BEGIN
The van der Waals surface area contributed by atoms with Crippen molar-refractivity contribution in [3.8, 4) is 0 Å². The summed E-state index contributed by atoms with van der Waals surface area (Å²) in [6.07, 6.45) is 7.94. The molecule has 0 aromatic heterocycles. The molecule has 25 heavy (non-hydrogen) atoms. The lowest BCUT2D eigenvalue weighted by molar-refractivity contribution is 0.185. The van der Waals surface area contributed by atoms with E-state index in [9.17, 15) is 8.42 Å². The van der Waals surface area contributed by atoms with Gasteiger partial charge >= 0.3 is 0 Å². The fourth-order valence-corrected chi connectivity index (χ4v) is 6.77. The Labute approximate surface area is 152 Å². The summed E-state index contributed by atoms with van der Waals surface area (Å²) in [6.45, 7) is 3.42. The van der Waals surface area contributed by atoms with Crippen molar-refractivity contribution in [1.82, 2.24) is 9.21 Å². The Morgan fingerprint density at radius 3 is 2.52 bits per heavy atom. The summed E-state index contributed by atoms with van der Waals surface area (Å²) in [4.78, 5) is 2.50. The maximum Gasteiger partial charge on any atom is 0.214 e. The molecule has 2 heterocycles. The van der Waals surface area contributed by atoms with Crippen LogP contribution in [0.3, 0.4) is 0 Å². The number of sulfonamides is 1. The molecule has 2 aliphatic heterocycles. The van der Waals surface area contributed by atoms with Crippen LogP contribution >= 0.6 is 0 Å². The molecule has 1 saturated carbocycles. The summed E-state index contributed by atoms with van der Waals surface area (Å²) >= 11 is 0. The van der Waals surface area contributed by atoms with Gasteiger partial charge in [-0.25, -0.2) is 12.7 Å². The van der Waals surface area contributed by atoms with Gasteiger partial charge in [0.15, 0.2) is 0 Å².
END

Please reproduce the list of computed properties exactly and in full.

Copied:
The van der Waals surface area contributed by atoms with Crippen molar-refractivity contribution in [3.8, 4) is 0 Å². The summed E-state index contributed by atoms with van der Waals surface area (Å²) in [6.07, 6.45) is 7.94. The molecule has 0 aromatic heterocycles. The molecule has 25 heavy (non-hydrogen) atoms. The lowest BCUT2D eigenvalue weighted by molar-refractivity contribution is 0.185. The van der Waals surface area contributed by atoms with E-state index in [9.17, 15) is 8.42 Å². The van der Waals surface area contributed by atoms with Gasteiger partial charge >= 0.3 is 0 Å². The fourth-order valence-corrected chi connectivity index (χ4v) is 6.77. The Labute approximate surface area is 152 Å². The summed E-state index contributed by atoms with van der Waals surface area (Å²) in [6.45, 7) is 3.42. The van der Waals surface area contributed by atoms with Crippen molar-refractivity contribution in [1.82, 2.24) is 9.21 Å². The Morgan fingerprint density at radius 3 is 2.52 bits per heavy atom. The summed E-state index contributed by atoms with van der Waals surface area (Å²) in [4.78, 5) is 2.50. The maximum Gasteiger partial charge on any atom is 0.214 e. The molecule has 2 heterocycles. The van der Waals surface area contributed by atoms with Crippen LogP contribution in [0.3, 0.4) is 0 Å². The number of sulfonamides is 1. The molecule has 2 aliphatic heterocycles. The van der Waals surface area contributed by atoms with Crippen LogP contribution >= 0.6 is 0 Å². The molecule has 1 saturated carbocycles. The summed E-state index contributed by atoms with van der Waals surface area (Å²) >= 11 is 0. The van der Waals surface area contributed by atoms with Gasteiger partial charge in [-0.25, -0.2) is 12.7 Å². The van der Waals surface area contributed by atoms with Gasteiger partial charge in [0.15, 0.2) is 0 Å².